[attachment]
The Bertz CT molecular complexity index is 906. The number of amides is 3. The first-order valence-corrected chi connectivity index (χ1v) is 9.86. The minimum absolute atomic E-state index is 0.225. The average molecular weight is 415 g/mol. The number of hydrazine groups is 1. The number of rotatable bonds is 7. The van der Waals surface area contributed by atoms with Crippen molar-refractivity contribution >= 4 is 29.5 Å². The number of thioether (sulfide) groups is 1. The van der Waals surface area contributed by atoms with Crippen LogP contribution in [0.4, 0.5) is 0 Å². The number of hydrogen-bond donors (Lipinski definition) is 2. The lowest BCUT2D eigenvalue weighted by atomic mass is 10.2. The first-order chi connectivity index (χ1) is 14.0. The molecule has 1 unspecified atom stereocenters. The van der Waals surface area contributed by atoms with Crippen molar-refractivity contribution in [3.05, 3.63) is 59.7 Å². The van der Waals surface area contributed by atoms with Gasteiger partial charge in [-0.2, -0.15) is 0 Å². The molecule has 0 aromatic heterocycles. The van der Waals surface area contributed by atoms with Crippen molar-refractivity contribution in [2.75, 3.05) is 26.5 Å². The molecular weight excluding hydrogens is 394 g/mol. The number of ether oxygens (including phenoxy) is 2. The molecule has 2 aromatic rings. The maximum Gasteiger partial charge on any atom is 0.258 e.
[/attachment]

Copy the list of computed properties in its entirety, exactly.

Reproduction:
The Bertz CT molecular complexity index is 906. The number of amides is 3. The first-order valence-corrected chi connectivity index (χ1v) is 9.86. The minimum absolute atomic E-state index is 0.225. The average molecular weight is 415 g/mol. The number of hydrazine groups is 1. The number of rotatable bonds is 7. The van der Waals surface area contributed by atoms with Crippen molar-refractivity contribution >= 4 is 29.5 Å². The number of thioether (sulfide) groups is 1. The van der Waals surface area contributed by atoms with Crippen LogP contribution in [0.4, 0.5) is 0 Å². The number of hydrogen-bond donors (Lipinski definition) is 2. The lowest BCUT2D eigenvalue weighted by atomic mass is 10.2. The first-order chi connectivity index (χ1) is 14.0. The molecule has 1 unspecified atom stereocenters. The van der Waals surface area contributed by atoms with Crippen molar-refractivity contribution in [3.05, 3.63) is 59.7 Å². The van der Waals surface area contributed by atoms with Gasteiger partial charge in [-0.2, -0.15) is 0 Å². The molecule has 0 aromatic heterocycles. The van der Waals surface area contributed by atoms with Crippen molar-refractivity contribution in [2.75, 3.05) is 26.5 Å². The molecular weight excluding hydrogens is 394 g/mol. The number of ether oxygens (including phenoxy) is 2. The molecule has 2 aromatic rings. The maximum Gasteiger partial charge on any atom is 0.258 e.